from the world's big
Male Aggression and the Financial Crisis
Question: Did male aggression contribute to the financial crisis?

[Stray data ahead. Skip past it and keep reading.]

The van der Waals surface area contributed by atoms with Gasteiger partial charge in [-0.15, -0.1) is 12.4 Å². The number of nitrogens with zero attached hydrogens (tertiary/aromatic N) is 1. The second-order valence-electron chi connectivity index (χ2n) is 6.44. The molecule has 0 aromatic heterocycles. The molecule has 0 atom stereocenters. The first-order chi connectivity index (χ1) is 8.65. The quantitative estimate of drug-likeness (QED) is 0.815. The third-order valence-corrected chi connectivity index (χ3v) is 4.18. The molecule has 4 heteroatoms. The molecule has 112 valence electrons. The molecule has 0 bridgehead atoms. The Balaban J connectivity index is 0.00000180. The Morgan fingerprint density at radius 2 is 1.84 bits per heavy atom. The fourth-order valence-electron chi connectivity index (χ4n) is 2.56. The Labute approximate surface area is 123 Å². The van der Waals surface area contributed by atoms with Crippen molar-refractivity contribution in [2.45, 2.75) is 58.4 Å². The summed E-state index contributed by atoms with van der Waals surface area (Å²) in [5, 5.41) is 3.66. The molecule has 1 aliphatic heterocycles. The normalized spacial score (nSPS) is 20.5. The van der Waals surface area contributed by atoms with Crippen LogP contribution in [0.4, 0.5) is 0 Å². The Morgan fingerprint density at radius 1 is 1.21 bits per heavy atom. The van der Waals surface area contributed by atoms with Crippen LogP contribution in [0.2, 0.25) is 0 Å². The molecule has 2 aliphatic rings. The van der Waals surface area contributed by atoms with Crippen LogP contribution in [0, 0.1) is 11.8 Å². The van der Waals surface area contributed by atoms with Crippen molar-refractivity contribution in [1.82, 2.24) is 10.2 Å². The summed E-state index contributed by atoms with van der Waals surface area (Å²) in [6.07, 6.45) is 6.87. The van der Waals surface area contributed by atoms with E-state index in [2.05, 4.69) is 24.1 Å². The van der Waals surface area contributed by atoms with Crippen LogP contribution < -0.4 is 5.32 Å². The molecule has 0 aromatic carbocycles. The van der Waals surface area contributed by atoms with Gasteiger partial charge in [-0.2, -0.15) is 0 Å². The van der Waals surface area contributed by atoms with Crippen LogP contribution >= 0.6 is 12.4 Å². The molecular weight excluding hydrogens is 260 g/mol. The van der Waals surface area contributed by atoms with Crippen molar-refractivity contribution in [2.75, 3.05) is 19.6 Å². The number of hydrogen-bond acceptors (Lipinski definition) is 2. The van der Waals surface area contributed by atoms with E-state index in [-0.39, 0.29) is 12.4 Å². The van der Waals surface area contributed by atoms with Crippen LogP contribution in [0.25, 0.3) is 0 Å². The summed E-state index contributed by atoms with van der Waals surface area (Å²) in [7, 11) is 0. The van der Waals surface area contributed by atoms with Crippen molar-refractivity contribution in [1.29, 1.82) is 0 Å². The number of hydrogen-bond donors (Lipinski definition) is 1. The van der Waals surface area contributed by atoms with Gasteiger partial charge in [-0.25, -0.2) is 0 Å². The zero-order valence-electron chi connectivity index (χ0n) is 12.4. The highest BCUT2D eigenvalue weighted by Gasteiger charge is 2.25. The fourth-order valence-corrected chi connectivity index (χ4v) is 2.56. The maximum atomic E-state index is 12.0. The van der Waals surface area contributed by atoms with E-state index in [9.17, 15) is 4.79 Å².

Lionel Tiger: That is undoubtedly true. The question though is also, why weren’t there more women involved in those systems and will women ever be involved in the same way. The evidence we have is that women seem to not want to compete at that level with that kind of violence over a lifetime. There was just a study done of women in Silicon Valley and about a third of the women leave very quickly from the competition, another third have babies and they never go back and the ones who persist are relatively more modest in their activities than the males are and I think we have to acknowledge the fact that males tend to be somewhat more bellicose and aggressive whether it is good for them to generate these collateralized debt obligation instruments that have caused us such tremendous grief. I’m not sure that is gender specific, but the idea of making all that money and being of high status and having the money to give for your kids and so on, all of those things are associated with the male career by and large, so a lot of those people who made those huge salaries had two or three kids in private school and they had a whole array of expenses, which were really high and in general I think it’s the case that females don’t go for that kind of money because they don’t want to.